The Philosophy Breakfast table in May 2000 free-associated long and hard. Here are some of the questions we discussed; grateful acknowledgements to JB, JC, BD, GdM, JJ, AP, BW, and others.
5 May --- Aphorisms:
- "The Future of Humanity is that nobody shows up."
- Inadvertent loop-closing is the curse of our age. (anecdote: an airline offered "spouse flies free" and, a few months later, decided to send thank-you notes to those who had gone along on business trips --- but flew into a sudden downdraft as thousands of notes reached husbands and wives who hadn't traveled...)
- The seeming solution to Artificial Intelligence: "Throw another rule on the barbie!"
- Could good aphorisms be generated algorithmically? What are the critical factors --- contrast, surprise, juxtaposition, apparent self-contradiction, ...?
- Debate: is intelligence just a matter of having enough computing power plus the right structure? (i.e., is the computational theory of mind correct?) Or are there Oracles or other "magic" in there somewhere?
12 May --- People:
- See the article in the 5 May issue of Science by Martin Nowak and Karl Sigmund, re altruism and feedback loops
- "Blamestorming" --- our tendency to find somebody to punish for anything that goes wrong ("She was the kind of person who felt that for everything that went wrong, somebody had to be blamed ... and it was her responsibility to find that person.")
- How can knowledge be gathered and shared effectively in a large organization? (What are the differences between large and small companies?)
- How can "communities of interest" be formed to match people's needs (without massively wasting their time)?
- Bureaucratic problem-solving challenge: find the person who knows the answer, but who may not know that s/he knows...
- How can collaboration and sharing be rewarded in an "information economy"? ("A lot is known about how not to do it!")
- How can one recruit the right people for a job? One can screen for obvious bad characteristics, and it's easy to turn people away. But how can one recognize and hire the long-term assets, the folks who will form the backbone of an organization, who will learn the corporate culture and then help develop it further and pass it along to the next generation?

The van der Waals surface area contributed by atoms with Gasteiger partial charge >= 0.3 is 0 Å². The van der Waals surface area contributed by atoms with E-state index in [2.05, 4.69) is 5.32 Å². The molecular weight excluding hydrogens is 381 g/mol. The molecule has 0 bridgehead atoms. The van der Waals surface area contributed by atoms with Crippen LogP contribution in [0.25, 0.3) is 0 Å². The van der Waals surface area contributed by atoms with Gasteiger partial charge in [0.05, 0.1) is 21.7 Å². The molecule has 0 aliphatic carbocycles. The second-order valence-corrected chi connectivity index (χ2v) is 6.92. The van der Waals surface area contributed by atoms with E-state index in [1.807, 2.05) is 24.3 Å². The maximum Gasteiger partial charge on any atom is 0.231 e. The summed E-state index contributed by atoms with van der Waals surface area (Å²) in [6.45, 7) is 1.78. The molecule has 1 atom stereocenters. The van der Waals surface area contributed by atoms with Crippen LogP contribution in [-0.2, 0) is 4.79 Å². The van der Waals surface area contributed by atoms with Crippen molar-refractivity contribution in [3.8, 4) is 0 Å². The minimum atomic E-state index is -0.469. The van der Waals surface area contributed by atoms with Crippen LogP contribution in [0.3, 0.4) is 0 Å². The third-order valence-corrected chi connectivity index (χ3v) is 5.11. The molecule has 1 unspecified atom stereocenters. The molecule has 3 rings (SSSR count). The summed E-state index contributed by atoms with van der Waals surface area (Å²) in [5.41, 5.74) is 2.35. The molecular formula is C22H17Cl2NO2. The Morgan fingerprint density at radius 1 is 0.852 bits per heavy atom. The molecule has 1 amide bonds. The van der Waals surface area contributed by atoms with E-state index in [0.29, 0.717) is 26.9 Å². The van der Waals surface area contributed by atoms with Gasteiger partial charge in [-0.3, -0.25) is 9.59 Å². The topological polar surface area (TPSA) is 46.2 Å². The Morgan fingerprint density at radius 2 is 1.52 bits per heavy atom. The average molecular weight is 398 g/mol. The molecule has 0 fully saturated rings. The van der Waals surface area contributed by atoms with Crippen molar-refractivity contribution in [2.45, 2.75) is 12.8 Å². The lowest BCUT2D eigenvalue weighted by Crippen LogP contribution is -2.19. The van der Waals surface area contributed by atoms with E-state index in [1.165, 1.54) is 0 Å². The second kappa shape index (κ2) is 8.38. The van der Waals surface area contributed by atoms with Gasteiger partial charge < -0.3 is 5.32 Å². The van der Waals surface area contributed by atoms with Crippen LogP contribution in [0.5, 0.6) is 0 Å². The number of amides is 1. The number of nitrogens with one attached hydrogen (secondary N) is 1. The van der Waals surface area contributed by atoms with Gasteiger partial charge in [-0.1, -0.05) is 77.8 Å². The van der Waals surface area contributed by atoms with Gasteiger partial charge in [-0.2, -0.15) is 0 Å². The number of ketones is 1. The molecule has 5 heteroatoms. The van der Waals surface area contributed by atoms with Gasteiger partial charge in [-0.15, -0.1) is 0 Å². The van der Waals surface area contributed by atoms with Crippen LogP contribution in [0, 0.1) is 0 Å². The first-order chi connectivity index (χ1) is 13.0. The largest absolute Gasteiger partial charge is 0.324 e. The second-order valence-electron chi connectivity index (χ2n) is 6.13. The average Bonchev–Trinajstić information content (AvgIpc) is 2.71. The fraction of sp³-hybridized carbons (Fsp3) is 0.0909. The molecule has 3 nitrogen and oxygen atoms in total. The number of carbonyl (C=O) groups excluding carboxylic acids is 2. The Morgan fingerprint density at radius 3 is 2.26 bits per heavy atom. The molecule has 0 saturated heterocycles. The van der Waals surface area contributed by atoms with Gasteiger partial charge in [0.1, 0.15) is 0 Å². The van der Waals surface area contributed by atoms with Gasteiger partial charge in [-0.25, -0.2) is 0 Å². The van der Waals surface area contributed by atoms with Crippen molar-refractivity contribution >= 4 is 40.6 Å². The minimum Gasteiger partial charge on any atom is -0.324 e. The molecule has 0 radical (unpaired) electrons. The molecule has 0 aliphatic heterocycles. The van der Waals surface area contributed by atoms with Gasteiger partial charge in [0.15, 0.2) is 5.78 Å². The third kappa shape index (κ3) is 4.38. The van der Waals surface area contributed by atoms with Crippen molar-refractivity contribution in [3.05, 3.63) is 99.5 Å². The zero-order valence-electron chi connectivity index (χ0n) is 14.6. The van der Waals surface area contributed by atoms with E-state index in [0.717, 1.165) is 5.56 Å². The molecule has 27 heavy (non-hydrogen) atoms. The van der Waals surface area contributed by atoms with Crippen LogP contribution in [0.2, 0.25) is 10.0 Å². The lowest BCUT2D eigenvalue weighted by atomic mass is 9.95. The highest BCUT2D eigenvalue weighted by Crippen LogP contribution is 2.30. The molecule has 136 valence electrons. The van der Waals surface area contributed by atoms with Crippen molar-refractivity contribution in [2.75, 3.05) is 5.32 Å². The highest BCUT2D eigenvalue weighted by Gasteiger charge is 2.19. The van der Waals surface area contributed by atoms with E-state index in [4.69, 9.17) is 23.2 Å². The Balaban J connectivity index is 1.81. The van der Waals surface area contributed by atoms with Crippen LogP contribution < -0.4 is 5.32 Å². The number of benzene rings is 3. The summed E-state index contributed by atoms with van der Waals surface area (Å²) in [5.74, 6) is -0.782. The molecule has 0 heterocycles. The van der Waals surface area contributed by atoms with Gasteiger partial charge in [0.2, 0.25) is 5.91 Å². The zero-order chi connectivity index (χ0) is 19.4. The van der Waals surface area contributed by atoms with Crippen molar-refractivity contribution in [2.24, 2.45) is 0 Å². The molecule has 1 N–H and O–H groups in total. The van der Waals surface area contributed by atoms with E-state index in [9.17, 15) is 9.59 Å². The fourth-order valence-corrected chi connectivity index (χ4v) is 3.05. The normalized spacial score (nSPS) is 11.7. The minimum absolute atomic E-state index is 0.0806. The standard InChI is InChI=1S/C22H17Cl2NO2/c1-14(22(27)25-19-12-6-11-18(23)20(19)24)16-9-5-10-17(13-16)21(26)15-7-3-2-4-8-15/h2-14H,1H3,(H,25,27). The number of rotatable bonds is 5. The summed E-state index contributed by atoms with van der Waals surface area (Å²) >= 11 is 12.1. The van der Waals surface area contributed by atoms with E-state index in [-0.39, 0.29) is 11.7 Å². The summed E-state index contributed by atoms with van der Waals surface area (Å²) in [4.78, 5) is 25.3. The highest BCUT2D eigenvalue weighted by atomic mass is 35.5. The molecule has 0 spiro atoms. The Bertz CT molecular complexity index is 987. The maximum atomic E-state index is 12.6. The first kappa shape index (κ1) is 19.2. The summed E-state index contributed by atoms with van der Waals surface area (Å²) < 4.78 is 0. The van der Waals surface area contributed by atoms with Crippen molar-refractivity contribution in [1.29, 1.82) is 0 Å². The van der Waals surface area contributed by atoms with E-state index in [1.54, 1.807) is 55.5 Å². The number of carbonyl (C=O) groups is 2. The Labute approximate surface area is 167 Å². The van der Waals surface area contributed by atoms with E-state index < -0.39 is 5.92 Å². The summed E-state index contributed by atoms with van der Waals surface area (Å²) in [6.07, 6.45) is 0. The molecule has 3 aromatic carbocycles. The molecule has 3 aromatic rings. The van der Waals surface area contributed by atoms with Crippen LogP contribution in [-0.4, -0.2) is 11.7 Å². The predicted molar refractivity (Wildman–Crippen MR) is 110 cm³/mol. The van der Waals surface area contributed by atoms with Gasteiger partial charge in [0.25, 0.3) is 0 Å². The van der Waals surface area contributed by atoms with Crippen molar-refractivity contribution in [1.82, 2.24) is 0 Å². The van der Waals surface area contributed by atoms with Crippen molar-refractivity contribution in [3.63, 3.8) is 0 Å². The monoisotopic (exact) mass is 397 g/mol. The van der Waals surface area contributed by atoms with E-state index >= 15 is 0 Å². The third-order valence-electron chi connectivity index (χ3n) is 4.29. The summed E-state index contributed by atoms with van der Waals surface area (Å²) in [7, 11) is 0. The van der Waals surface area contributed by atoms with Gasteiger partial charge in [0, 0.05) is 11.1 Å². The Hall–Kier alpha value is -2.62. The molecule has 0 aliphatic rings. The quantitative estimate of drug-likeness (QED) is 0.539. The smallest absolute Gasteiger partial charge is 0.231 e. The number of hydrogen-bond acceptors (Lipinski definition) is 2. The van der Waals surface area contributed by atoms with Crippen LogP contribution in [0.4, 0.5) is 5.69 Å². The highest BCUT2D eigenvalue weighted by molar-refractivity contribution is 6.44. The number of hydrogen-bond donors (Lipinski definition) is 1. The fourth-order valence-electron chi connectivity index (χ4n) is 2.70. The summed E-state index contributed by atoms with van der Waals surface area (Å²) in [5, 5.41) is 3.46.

- Perhaps instead of a mere "interview" one should live with people for a few weeks --- that would make it harder to fake honesty and conscientious behavior.
- How can a large organization promote risk-taking and individual initiative ... yet not fall for those who are charismatic, tell a good story, and then move on before their failures become obvious?
- A big secret of life: internal rewards. Don't depend on recognition and praise from others as a motivating factor. ("If your rewards aren't internal, you're doomed.")
19 May --- Bureaucracy:
- Is the problem the pay system? Too many layers of management? Too many filters that prevent mavericks from doing mischief, but thereby damp out creative energy?
- How can homes be created for "orphans" --- unconventional ideas, projects that don't fit into the standard mold?
- It's not hard to list twenty critical problems we may have to deal with during the coming decade. We need to have people working on those twenty problems, not just devoted to answering today's mail and putting out today's fires. ("But those people will never be promoted!" --- "Yes; we're a prisoner of the inbox." --- "Maybe 50% of the staff should be prisoners of the inbox.") Of the twenty key problems we can envision, perhaps only a handful will actually turn out to be real. But we can't identify those in advance --- so we need to be working on all twenty.
- The big organizational difficulty is connecting long-range thinking (R&D) with the rest of the outfit, so that researchers don't go off on irrelevant tangents.
- Metaknowledge is essential --- an information organization has to be able to find the top expertise to answer unanticipated questions, and has to do it quickly.
- We must escape the old paradigm of "knowledge is power" which leads to a culture of knowledge hoarding, selfishness, lack of sharing. ("The Peasant Mentality: bring the other fellow down to my level" --- as opposed to a philosophy of helping everybody move up, while avoiding envy)
- When people leave (quit or retire) they should be required to write a "lessons learned" essay --- to "compose their own obituary" --- guidance for those who are to follow, both what to do and what not to do. (Maybe everybody should do this every year?!)
26 May --- Justice:
- "First, do no harm" should be a guideline for politicians, not just doctors.
- "When is the job to break the rules?" When laws conflict, how does one choose which one(s) to follow?
- Civil disobedience didn't come up in John Stuart Mill et al. --- see Gandhi lectures on liberation philosophy, and Martin Luther King Jr.'s Letter for a Birmingham Jail
- Can there be a "just war"? How can conflicts be resolved?
- Different people have different hierarchies of rules; so do different cultures.
- "Every decision worth thinking about is a conflict between two good things."
Wednesday, July 12, 2000 at 21:59:54 (EDT) = Datetag20000712
TopicPhilosophy - TopicPersonalHistory
(correlates: TwoGreatSecrets, ArgumentByItalics, UpsideDownShadows, ...)